The View From The Fort Pitt Tunnel

Fort Pitt Tunnel

Anyone who has lived in Pittsburgh and taken a car ride (most likely everyone) has experienced the view from the Fort Pitt Tunnel of the downtown Pittsburgh skyline as you cross the Fort Pitt Bridge into town.  It’s legendary.  It’s famous.  It’s one of the first things visitors see when travelling into town from the Pittsburgh International Airport.  It’s… Pittsburgh Beautiful.    So beautiful, in fact, that it’s one of the most requested #LiveDrives we receive!   Here is just one of those drives through the Fort Pitt Tunnel to see the city after you exit.

The Fort Pitt Tunnel runs under Mount Washington.  It’s connected to downtown Pittsburgh via the Fort Pitt Bridge.  The inbound part of the tunnel provides the incredible view of Pittsburgh as you exit onto the upper deck of the Fort Pitt Bridge headed into town.  The lower deck of the bridge flows outward into the tunnel heading south out of Pittsburgh.    The inbound view of Pittsburgh from the Fort Pitt Tunnel is literally the first view a visitor sees of the actual city of Pittsburgh, with the Point, the bridges and three rivers.

Fort Pitt Tunnel

Before the tunnel existed, commuters from the South Hills of Pittsburgh would travel around Banksville Circle (Banksville Road and Saw Mill Run Blvd.).    The need for the tunnels entering and exiting Pittsburgh was quite obvious, so plans were designed in the early 1950s and the ground breaking ceremony for the construction of the Fort Pitt Tunnel was held on April 17, 1957.  Actual construction of the tunnel began in late August of the same year.    On September 1, 1960, the Fort Pitt Tunnels officially opened and traffic began to flow.   The legendary view of Pittsburgh through the Fort Pitt Tunnel was born!  Along with requests to show pictures of Pittsburgh with the Fort Pitt Tunnel view and videos of the tunnel in general, we get asked to show the same view of Pittsburgh through the tunnel at night.  You’re in luck… you can see it right here!

Let us know what your favorite view of Pittsburgh is… even if it’s also the view of Pittsburgh coming out of the Fort Pitt Tunnel.  And don’t forget to share your pictures with us on Facebook, Instagram, Twitter, LinkedIn.

Fort Pitt Tunnel


The Fort Pitt Tunnel is a significant transportation landmark in Pittsburgh. It serves as a vital link connecting the city with its growing suburbs. The construction of the tunnels, along with the accompanying Fort Pitt Bridge, played a crucial role in the major transportation upgrades initiated in the 1950s. These upgrades were part of Mayor David Lawrence’s Renaissance I, which contributed to the development of the Greater Pittsburgh metropolitan area. The impact of the Fort Pitt Tunnels on the city’s infrastructure rivaled that of the Liberty Tunnels and Bridge in the 1920s.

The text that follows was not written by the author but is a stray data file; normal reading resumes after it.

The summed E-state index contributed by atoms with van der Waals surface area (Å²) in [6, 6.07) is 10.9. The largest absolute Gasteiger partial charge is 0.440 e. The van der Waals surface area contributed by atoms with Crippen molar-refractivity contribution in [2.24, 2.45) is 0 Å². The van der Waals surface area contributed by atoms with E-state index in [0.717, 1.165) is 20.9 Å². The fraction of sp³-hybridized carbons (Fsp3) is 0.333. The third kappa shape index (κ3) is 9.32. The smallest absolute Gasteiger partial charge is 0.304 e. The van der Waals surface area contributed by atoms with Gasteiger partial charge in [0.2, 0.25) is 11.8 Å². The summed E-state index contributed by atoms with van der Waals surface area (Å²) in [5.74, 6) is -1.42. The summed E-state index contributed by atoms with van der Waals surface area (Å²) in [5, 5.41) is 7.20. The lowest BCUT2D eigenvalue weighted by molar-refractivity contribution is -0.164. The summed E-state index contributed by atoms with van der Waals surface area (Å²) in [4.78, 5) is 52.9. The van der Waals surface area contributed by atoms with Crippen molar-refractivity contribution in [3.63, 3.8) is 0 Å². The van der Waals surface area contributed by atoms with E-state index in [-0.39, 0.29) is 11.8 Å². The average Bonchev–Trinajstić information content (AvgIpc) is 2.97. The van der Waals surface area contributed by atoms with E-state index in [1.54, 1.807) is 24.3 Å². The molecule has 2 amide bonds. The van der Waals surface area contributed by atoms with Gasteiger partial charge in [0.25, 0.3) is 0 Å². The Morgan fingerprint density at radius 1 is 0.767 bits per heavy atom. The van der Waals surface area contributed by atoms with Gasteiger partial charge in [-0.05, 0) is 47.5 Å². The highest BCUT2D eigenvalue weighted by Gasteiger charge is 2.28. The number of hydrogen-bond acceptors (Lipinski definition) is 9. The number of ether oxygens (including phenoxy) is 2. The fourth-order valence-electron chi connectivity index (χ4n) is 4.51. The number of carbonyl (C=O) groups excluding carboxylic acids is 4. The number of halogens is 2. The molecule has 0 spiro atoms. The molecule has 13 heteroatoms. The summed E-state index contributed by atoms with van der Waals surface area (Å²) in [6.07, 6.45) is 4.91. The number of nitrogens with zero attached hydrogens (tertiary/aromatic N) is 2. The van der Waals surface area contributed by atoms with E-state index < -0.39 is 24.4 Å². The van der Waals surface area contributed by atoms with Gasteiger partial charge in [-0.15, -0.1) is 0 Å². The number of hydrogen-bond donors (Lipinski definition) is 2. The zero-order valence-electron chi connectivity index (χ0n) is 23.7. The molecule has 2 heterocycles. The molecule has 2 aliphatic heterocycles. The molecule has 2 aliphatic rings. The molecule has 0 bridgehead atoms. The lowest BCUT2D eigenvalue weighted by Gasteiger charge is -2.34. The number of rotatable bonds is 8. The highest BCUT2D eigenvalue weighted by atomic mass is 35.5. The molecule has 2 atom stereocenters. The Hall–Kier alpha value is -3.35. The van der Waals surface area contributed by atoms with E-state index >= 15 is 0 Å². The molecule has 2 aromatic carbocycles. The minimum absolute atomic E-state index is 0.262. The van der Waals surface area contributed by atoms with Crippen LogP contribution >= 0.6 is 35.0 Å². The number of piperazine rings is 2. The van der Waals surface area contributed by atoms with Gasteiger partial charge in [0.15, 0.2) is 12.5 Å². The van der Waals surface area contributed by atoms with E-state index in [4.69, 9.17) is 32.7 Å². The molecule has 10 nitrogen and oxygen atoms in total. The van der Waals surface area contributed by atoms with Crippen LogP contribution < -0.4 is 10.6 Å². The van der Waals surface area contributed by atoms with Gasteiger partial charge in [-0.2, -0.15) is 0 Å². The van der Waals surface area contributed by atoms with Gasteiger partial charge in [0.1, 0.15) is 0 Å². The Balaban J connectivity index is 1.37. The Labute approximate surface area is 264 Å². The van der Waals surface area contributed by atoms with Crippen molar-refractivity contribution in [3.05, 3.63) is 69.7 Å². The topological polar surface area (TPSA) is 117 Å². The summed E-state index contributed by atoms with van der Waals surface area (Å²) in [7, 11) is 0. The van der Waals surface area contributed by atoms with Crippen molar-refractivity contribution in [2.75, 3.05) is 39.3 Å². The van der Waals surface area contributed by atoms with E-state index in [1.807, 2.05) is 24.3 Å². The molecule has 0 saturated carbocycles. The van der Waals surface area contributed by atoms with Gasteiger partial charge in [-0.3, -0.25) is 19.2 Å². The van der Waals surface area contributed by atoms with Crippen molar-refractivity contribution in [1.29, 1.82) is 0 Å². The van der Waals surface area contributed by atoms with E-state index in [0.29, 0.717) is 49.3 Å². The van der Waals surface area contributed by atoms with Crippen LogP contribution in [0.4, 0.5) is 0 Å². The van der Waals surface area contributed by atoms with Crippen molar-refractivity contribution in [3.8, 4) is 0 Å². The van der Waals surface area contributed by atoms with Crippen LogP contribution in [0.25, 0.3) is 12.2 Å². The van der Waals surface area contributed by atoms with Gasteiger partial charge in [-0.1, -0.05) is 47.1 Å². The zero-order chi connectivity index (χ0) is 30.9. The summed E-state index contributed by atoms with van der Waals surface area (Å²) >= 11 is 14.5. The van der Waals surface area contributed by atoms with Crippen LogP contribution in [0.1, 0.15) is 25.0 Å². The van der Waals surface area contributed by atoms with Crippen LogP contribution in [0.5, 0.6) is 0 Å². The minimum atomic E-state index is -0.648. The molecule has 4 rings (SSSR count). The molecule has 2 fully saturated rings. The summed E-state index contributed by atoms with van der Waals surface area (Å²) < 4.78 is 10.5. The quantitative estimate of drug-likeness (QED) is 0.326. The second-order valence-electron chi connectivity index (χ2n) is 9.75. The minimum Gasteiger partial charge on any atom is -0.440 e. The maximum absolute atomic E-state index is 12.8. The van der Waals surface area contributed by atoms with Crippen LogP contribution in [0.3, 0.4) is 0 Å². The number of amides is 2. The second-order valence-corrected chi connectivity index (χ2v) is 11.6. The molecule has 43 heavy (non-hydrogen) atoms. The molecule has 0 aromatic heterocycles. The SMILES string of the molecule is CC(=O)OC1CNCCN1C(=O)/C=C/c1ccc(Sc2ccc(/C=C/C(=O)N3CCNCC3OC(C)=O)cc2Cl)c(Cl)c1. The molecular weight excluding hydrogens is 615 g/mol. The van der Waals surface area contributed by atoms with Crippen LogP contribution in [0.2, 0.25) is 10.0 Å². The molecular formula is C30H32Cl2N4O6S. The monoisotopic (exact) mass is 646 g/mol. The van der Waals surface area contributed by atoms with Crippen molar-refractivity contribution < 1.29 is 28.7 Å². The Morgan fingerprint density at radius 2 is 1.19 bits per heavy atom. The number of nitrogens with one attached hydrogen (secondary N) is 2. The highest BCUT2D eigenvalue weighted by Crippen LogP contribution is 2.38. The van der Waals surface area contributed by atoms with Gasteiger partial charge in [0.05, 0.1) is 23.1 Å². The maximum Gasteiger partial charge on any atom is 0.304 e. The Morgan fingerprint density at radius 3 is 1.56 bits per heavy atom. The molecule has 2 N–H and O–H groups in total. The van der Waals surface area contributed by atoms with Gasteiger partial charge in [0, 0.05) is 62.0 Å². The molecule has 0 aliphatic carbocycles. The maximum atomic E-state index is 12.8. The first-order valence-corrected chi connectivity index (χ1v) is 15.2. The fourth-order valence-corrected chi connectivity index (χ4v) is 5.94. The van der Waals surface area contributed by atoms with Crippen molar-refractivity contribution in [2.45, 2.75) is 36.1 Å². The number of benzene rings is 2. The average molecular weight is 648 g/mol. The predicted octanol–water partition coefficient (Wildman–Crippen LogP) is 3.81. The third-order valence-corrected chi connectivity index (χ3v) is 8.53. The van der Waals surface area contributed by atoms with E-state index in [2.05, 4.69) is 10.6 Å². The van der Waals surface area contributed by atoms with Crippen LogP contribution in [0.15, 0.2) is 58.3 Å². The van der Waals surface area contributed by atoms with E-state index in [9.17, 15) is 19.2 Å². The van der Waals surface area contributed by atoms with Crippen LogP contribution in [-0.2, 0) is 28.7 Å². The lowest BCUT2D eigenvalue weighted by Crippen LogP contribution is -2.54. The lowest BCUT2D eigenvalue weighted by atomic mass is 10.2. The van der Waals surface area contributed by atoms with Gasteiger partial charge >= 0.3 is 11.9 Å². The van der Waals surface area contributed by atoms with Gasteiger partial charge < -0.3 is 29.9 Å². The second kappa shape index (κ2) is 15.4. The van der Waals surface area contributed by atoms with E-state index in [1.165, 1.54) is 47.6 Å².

History of the Fort Pitt Tunnels

Fort Duquesne Tunnels and Bridge

The idea of building another tunnel through Mount Washington was first proposed in 1924. However, it gained significant attention in the 1930s due to the rapid development and population increase in the South Hills area. The existing road network, including Saw Mill Run Boulevard and Banksville Road, struggled to handle the growing traffic, leading to major congestion issues. Designers proposed the construction of twin tubes, each 3,750 feet long, through Mount Washington, along with an accompanying bridge near the Point Bridge. This project, known as the Fort Duquesne Tunnels and Bridge, was estimated to cost $8 million but was postponed due to funding challenges and the onset of World War II.

Before the Tunnels

Before the construction of the Fort Pitt Tunnels, the Banksville Traffic Circle served as the connecting link for Saw Mill Run Boulevard, Banksville Road, and Woodville Avenue. Traveling from this point to downtown Pittsburgh was challenging, with the only options being the Liberty Tunnels or the West End Circle. However, in the early 1950s, the circle was replaced, marking the beginning of the transformation in the area.

The First in the World

In February 1956, the Fort Pitt Tunnel Commission announced the start of the tunnel boring process. The two tubes would consist of four lanes, with portal traffic at one end moving over two different levels. This unique feature made the Fort Pitt Tunnels the first tunnel in the world to have such a design. The northern portals were vertically offset to accommodate the double-deck construction of the Fort Pitt Bridge. Inbound traffic crossed the bridge on the upper deck, while outbound traffic used the lower deck and entered the tunnel portal approximately 40 feet lower in elevation. The southern portals were equal in elevation, as the outbound bore gradually rose to meet the elevation of its neighbor.